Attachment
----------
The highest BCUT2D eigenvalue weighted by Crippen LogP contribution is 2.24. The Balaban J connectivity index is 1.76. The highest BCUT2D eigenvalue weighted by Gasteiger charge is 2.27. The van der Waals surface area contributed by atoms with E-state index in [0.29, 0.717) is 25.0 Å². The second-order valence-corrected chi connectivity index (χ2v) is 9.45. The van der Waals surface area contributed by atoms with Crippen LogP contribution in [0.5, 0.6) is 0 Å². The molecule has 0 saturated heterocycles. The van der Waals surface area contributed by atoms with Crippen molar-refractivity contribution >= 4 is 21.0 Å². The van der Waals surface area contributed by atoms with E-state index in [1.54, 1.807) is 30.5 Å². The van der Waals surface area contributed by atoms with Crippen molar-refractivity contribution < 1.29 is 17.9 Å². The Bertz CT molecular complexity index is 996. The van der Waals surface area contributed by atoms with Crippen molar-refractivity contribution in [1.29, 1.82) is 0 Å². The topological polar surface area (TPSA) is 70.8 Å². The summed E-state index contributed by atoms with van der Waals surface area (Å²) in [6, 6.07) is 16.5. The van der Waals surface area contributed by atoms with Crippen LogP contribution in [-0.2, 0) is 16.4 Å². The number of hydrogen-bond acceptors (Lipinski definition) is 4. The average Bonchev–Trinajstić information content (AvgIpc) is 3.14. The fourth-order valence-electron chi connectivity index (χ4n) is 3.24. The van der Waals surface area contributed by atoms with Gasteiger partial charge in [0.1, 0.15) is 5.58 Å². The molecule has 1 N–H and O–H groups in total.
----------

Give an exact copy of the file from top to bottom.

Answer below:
The highest BCUT2D eigenvalue weighted by Crippen LogP contribution is 2.24. The Balaban J connectivity index is 1.76. The highest BCUT2D eigenvalue weighted by Gasteiger charge is 2.27. The van der Waals surface area contributed by atoms with E-state index in [0.29, 0.717) is 25.0 Å². The second-order valence-corrected chi connectivity index (χ2v) is 9.45. The van der Waals surface area contributed by atoms with Crippen LogP contribution in [0.5, 0.6) is 0 Å². The molecule has 0 saturated heterocycles. The van der Waals surface area contributed by atoms with Crippen molar-refractivity contribution >= 4 is 21.0 Å². The van der Waals surface area contributed by atoms with E-state index in [1.54, 1.807) is 30.5 Å². The van der Waals surface area contributed by atoms with Crippen molar-refractivity contribution < 1.29 is 17.9 Å². The Bertz CT molecular complexity index is 996. The van der Waals surface area contributed by atoms with Crippen molar-refractivity contribution in [1.29, 1.82) is 0 Å². The topological polar surface area (TPSA) is 70.8 Å². The summed E-state index contributed by atoms with van der Waals surface area (Å²) in [6, 6.07) is 16.5. The van der Waals surface area contributed by atoms with Crippen LogP contribution in [-0.2, 0) is 16.4 Å². The number of hydrogen-bond acceptors (Lipinski definition) is 4. The average Bonchev–Trinajstić information content (AvgIpc) is 3.14. The fourth-order valence-electron chi connectivity index (χ4n) is 3.24. The van der Waals surface area contributed by atoms with Gasteiger partial charge in [0.1, 0.15) is 5.58 Å². The molecule has 1 N–H and O–H groups in total.